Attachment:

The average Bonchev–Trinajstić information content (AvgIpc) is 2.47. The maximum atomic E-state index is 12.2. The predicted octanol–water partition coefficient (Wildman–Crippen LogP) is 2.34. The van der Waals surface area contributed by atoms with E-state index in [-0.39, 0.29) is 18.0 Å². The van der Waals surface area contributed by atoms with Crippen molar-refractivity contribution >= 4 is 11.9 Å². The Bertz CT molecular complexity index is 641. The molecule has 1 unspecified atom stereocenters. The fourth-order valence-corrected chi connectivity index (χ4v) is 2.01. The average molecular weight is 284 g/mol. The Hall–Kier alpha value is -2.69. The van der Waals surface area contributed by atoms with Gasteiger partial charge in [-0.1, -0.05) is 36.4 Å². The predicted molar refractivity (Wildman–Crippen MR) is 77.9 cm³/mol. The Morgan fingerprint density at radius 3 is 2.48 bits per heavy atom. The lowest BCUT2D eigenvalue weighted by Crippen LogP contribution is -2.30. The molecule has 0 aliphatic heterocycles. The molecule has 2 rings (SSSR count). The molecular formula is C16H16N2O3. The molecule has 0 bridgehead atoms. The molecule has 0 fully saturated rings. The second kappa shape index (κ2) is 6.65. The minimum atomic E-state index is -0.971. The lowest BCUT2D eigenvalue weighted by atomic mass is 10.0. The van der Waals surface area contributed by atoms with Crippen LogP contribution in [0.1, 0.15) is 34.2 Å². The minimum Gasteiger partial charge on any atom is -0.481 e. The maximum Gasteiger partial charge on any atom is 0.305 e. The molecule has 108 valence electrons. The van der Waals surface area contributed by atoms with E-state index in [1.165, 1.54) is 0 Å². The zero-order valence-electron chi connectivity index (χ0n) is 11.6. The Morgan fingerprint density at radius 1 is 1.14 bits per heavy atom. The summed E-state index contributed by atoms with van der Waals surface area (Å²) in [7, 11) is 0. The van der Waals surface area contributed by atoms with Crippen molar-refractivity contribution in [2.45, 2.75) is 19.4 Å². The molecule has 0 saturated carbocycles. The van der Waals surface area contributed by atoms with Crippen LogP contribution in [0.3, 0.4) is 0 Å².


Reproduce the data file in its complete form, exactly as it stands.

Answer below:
The average Bonchev–Trinajstić information content (AvgIpc) is 2.47. The maximum atomic E-state index is 12.2. The predicted octanol–water partition coefficient (Wildman–Crippen LogP) is 2.34. The van der Waals surface area contributed by atoms with E-state index in [-0.39, 0.29) is 18.0 Å². The van der Waals surface area contributed by atoms with Crippen molar-refractivity contribution >= 4 is 11.9 Å². The Bertz CT molecular complexity index is 641. The molecule has 1 unspecified atom stereocenters. The fourth-order valence-corrected chi connectivity index (χ4v) is 2.01. The average molecular weight is 284 g/mol. The Hall–Kier alpha value is -2.69. The van der Waals surface area contributed by atoms with Gasteiger partial charge in [-0.1, -0.05) is 36.4 Å². The predicted molar refractivity (Wildman–Crippen MR) is 77.9 cm³/mol. The Morgan fingerprint density at radius 3 is 2.48 bits per heavy atom. The lowest BCUT2D eigenvalue weighted by Crippen LogP contribution is -2.30. The molecule has 0 aliphatic heterocycles. The molecule has 2 rings (SSSR count). The molecular formula is C16H16N2O3. The molecule has 0 bridgehead atoms. The molecule has 0 fully saturated rings. The second kappa shape index (κ2) is 6.65. The minimum atomic E-state index is -0.971. The lowest BCUT2D eigenvalue weighted by atomic mass is 10.0. The van der Waals surface area contributed by atoms with Crippen LogP contribution in [0.1, 0.15) is 34.2 Å². The minimum Gasteiger partial charge on any atom is -0.481 e. The maximum Gasteiger partial charge on any atom is 0.305 e. The molecule has 108 valence electrons. The van der Waals surface area contributed by atoms with E-state index in [1.165, 1.54) is 0 Å². The zero-order valence-electron chi connectivity index (χ0n) is 11.6. The Morgan fingerprint density at radius 1 is 1.14 bits per heavy atom. The summed E-state index contributed by atoms with van der Waals surface area (Å²) in [7, 11) is 0. The van der Waals surface area contributed by atoms with Crippen molar-refractivity contribution in [2.45, 2.75) is 19.4 Å². The molecule has 0 saturated carbocycles. The van der Waals surface area contributed by atoms with Crippen LogP contribution in [0.3, 0.4) is 0 Å².